• when observing repeated behaviors. Sometimes characters will do a specific thing over and over. You could give them a trait fitting that behavior. E.g.: Klaus always explains how his character tries to attack his enemies in a very violent fashion. After observing that for a couple of times you could give him the trait "Unnecessarily Brutal: You cut down your enemies in most horrific ways." Often players will be surprised about the game master spotting this behaviors and embrace those play styles even more.

While each character should have some traits, it's important that the player can remember all of them. If there are too many, the player could loose track of them, leading to traits not being acted out. And only a played trait is a good trait.​


Adventurers usually carry around a lot of stuff: weapons and armor, ammunition, money and sweet loot, food supplies and helpful items of all sorts. To keep track of their equipment, players have to note everything down on their inventory sheet. The sheet consists of a large blank area, where the whole character gets drawn, including all items which don't fit in a pouch or backpack. Items that do fit, get written down in  the table further down.

As there a no hard limitations to the amount of carried items, you got to do that job yourself. Watch out for players trying to grab their third sword or carrying around 20 hand grenades just in case.

Character Creation

Before you can act out a character you obviously have to create one. There are the five steps you need to do for each one:

  1. Create Backstory: If possible, give every player a quick explanation of the scenario two or three weeks before your game session, so they are able to create their character's backstory before all of you actually meet. It often helps to give them a set of questions that they have to answer. Also they should send you their draft at least one week before the session, so you know each character. Call out all things that don't fit the scenario as early as possible, so the players have enough time to change it. If you want to give the characters secrets that none of the other players must know, you should do this beforehand, too. You could do all this right before your session but this usually takes a lot of time. The next steps don't need to be done beforehand, as they are difficult to do without talking to each other and don't take too much time.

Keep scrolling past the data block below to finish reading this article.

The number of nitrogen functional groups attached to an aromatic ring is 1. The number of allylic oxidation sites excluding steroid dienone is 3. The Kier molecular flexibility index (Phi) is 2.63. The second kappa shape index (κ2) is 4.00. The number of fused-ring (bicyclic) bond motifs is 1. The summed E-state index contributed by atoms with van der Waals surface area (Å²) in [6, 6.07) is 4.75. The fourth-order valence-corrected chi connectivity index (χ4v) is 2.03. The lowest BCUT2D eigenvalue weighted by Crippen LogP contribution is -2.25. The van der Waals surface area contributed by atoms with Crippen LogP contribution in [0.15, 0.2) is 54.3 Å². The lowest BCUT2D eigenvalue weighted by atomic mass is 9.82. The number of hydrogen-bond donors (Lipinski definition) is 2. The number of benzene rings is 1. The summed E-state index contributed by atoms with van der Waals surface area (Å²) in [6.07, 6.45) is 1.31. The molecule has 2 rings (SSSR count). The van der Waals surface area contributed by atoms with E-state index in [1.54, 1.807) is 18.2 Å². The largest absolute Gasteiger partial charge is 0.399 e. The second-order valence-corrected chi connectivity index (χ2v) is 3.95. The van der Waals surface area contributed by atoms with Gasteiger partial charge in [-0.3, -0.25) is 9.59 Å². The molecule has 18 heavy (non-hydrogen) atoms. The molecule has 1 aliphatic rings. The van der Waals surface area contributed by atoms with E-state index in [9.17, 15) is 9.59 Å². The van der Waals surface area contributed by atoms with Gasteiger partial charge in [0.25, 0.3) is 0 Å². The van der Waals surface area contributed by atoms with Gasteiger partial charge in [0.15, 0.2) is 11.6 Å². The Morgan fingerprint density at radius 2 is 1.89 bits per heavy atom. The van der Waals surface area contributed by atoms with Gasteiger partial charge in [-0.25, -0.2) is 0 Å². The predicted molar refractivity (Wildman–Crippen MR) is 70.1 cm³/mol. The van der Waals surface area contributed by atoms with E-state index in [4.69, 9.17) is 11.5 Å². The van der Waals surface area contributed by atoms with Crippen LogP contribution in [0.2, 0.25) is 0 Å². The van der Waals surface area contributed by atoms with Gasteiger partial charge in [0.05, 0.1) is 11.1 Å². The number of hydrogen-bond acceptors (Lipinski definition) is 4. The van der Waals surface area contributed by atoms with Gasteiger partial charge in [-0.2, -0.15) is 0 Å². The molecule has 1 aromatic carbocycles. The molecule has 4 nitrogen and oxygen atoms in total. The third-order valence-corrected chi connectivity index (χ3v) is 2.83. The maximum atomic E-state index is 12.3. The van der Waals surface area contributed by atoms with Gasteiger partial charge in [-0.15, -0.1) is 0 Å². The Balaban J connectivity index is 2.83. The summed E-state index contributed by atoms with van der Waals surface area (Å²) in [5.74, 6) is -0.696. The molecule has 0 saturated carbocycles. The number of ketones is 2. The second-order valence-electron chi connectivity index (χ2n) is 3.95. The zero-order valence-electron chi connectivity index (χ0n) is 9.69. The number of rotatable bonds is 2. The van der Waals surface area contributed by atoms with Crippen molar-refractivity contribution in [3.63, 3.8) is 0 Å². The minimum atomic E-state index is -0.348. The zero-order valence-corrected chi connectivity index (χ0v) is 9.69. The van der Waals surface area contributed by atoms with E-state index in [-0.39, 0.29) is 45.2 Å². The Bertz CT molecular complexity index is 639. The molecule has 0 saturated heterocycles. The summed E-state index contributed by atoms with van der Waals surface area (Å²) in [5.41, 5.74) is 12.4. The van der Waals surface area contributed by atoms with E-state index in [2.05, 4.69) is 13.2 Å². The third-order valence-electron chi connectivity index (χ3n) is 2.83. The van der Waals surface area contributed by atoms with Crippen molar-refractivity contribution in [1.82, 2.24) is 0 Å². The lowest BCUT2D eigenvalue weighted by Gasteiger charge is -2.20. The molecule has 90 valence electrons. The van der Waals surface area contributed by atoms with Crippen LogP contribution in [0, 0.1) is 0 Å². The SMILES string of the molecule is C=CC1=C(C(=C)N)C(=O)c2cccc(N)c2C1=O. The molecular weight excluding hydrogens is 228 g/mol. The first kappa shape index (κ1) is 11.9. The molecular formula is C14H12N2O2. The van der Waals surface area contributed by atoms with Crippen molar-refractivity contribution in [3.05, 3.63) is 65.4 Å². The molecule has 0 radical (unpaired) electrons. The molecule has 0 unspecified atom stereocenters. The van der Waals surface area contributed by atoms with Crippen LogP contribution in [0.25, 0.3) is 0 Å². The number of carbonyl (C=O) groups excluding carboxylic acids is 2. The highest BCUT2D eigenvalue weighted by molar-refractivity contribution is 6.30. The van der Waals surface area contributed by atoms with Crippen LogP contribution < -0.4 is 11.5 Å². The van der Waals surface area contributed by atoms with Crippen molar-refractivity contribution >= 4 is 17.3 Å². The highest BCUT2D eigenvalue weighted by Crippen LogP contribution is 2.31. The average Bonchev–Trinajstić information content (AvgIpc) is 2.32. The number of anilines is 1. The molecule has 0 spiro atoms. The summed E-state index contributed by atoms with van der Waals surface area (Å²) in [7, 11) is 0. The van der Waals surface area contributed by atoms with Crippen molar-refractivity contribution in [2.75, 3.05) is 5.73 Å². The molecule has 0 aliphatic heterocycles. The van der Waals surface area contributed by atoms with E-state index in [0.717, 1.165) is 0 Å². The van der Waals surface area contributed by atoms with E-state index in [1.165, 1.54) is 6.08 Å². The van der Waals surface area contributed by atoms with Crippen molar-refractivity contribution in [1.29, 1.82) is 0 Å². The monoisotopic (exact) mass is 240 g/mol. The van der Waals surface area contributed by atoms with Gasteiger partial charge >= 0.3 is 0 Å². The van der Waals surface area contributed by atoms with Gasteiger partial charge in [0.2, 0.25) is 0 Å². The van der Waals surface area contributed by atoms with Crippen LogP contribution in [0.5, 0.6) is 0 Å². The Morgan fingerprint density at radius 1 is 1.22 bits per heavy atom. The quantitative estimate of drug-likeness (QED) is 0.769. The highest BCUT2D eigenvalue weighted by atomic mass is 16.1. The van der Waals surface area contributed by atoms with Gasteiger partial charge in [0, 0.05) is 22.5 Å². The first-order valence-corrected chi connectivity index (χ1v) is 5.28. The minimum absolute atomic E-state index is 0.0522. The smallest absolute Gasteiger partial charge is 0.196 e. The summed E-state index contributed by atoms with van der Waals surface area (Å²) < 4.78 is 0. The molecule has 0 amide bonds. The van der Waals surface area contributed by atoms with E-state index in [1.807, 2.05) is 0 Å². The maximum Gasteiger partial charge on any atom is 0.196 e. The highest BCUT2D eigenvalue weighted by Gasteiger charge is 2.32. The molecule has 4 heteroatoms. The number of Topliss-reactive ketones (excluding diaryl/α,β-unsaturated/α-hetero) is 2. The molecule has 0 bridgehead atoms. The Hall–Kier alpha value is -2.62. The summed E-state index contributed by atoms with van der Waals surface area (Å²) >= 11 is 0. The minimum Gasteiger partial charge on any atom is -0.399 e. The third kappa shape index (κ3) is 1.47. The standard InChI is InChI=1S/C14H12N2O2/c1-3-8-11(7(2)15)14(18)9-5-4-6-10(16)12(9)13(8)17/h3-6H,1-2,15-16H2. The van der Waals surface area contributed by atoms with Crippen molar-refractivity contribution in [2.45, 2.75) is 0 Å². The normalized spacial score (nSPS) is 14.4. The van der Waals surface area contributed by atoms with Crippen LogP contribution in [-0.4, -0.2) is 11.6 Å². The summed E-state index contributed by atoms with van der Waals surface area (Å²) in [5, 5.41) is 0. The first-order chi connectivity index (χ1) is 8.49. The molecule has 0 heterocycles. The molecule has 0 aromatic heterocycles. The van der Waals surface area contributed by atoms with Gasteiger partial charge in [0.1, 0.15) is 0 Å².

2. Roll Skills: Every player rolls nine dice and sorts them by their thrown number. Each of them gets assigned to one skill, so that every skill has exactly one number. Keep in mind that the skills should reflect the characters strengths and weaknesses, so assign the numbers according to it! After each skill has a number, multiply them all by ten. 

  3. Finish Backstory: Sometimes the rolled dice don't match the backstory. If that issue arises the players should change their backstory according to it. E.g.: A player creates a well experienced bounty hunter. After rolling only low numbers he changes the bounty hunter from being in his best years to an a bit too old veteran, who is well beyond his stronger days. But because the bounty hunter can't face that, he doesn't retire but still runs with the other adventurers.

  4. Give Traits: After that every character gets a bunch of traits, which of course also should fit the backstory. You also can use this stage to balance the characters. Some may are way less powerful than others and are in need of a good trait.

  5. Give Items: At last every character gets his starting equipment. This should be fitting to each character and versatile enough to enable creative and interesting actions. A rope or some sort of lighter for example are simple items almost every character could have, and can be used for a wide range of actions.